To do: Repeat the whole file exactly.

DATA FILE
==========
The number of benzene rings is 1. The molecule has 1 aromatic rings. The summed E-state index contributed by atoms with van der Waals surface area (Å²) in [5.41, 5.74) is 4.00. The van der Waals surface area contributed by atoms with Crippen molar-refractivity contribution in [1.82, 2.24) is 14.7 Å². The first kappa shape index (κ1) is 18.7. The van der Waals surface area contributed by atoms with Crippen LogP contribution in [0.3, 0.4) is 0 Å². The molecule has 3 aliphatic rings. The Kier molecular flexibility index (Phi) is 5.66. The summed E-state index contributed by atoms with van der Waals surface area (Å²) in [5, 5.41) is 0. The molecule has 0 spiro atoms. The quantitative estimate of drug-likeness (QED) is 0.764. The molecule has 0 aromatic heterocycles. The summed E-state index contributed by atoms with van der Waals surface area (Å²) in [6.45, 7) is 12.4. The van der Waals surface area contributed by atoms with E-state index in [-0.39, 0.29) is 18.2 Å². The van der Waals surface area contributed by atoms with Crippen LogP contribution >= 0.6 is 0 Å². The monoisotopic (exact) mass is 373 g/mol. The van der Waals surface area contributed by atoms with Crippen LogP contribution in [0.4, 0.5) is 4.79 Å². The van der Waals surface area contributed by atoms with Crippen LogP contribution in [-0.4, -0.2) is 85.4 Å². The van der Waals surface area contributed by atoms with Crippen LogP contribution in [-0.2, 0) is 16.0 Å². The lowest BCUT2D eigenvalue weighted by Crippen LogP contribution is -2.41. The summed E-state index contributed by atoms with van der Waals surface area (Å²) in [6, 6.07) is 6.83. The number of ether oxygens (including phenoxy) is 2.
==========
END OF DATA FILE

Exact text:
The number of benzene rings is 1. The molecule has 1 aromatic rings. The summed E-state index contributed by atoms with van der Waals surface area (Å²) in [5.41, 5.74) is 4.00. The van der Waals surface area contributed by atoms with Crippen molar-refractivity contribution in [1.82, 2.24) is 14.7 Å². The first kappa shape index (κ1) is 18.7. The van der Waals surface area contributed by atoms with Crippen LogP contribution in [0.3, 0.4) is 0 Å². The molecule has 3 aliphatic rings. The Kier molecular flexibility index (Phi) is 5.66. The summed E-state index contributed by atoms with van der Waals surface area (Å²) in [5, 5.41) is 0. The molecule has 0 spiro atoms. The quantitative estimate of drug-likeness (QED) is 0.764. The molecule has 0 aromatic heterocycles. The summed E-state index contributed by atoms with van der Waals surface area (Å²) in [6.45, 7) is 12.4. The van der Waals surface area contributed by atoms with E-state index in [-0.39, 0.29) is 18.2 Å². The van der Waals surface area contributed by atoms with Crippen LogP contribution >= 0.6 is 0 Å². The monoisotopic (exact) mass is 373 g/mol. The van der Waals surface area contributed by atoms with Crippen LogP contribution in [0.4, 0.5) is 4.79 Å². The van der Waals surface area contributed by atoms with Crippen LogP contribution in [-0.4, -0.2) is 85.4 Å². The van der Waals surface area contributed by atoms with Crippen LogP contribution in [-0.2, 0) is 16.0 Å². The lowest BCUT2D eigenvalue weighted by Crippen LogP contribution is -2.41. The summed E-state index contributed by atoms with van der Waals surface area (Å²) in [6, 6.07) is 6.83. The number of ether oxygens (including phenoxy) is 2.